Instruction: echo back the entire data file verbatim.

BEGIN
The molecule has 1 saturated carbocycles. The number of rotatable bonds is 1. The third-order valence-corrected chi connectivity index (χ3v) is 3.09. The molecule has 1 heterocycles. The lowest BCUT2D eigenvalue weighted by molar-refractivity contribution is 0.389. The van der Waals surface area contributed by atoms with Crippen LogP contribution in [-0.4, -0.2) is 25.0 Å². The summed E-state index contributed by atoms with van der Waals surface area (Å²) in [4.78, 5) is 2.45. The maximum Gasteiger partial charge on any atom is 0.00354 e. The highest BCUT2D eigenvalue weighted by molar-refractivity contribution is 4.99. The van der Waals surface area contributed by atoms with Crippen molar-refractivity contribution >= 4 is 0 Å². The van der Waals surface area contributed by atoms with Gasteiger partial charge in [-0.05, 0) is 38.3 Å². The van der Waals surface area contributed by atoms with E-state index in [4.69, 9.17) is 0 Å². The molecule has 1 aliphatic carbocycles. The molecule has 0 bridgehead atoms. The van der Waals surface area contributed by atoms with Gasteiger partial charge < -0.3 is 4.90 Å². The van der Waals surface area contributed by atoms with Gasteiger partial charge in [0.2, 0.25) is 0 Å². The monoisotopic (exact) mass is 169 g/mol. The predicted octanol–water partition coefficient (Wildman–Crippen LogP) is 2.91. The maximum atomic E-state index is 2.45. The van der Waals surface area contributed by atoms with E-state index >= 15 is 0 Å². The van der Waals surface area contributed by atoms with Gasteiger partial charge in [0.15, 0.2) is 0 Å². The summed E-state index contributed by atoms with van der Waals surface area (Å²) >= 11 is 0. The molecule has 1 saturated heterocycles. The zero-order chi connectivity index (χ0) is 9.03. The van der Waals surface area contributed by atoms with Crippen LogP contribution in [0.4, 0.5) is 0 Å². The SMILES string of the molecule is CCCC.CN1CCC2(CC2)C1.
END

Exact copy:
The molecule has 1 saturated carbocycles. The number of rotatable bonds is 1. The third-order valence-corrected chi connectivity index (χ3v) is 3.09. The molecule has 1 heterocycles. The lowest BCUT2D eigenvalue weighted by molar-refractivity contribution is 0.389. The van der Waals surface area contributed by atoms with Crippen LogP contribution in [-0.4, -0.2) is 25.0 Å². The summed E-state index contributed by atoms with van der Waals surface area (Å²) in [4.78, 5) is 2.45. The maximum Gasteiger partial charge on any atom is 0.00354 e. The highest BCUT2D eigenvalue weighted by molar-refractivity contribution is 4.99. The van der Waals surface area contributed by atoms with Crippen molar-refractivity contribution >= 4 is 0 Å². The van der Waals surface area contributed by atoms with Gasteiger partial charge in [-0.05, 0) is 38.3 Å². The van der Waals surface area contributed by atoms with E-state index in [4.69, 9.17) is 0 Å². The molecule has 1 aliphatic carbocycles. The molecule has 0 bridgehead atoms. The van der Waals surface area contributed by atoms with Gasteiger partial charge < -0.3 is 4.90 Å². The van der Waals surface area contributed by atoms with Gasteiger partial charge in [0.2, 0.25) is 0 Å². The monoisotopic (exact) mass is 169 g/mol. The predicted octanol–water partition coefficient (Wildman–Crippen LogP) is 2.91. The maximum atomic E-state index is 2.45. The van der Waals surface area contributed by atoms with E-state index >= 15 is 0 Å². The van der Waals surface area contributed by atoms with Gasteiger partial charge in [0.15, 0.2) is 0 Å². The summed E-state index contributed by atoms with van der Waals surface area (Å²) >= 11 is 0. The molecule has 1 saturated heterocycles. The zero-order chi connectivity index (χ0) is 9.03. The van der Waals surface area contributed by atoms with Crippen LogP contribution in [0.4, 0.5) is 0 Å². The SMILES string of the molecule is CCCC.CN1CCC2(CC2)C1.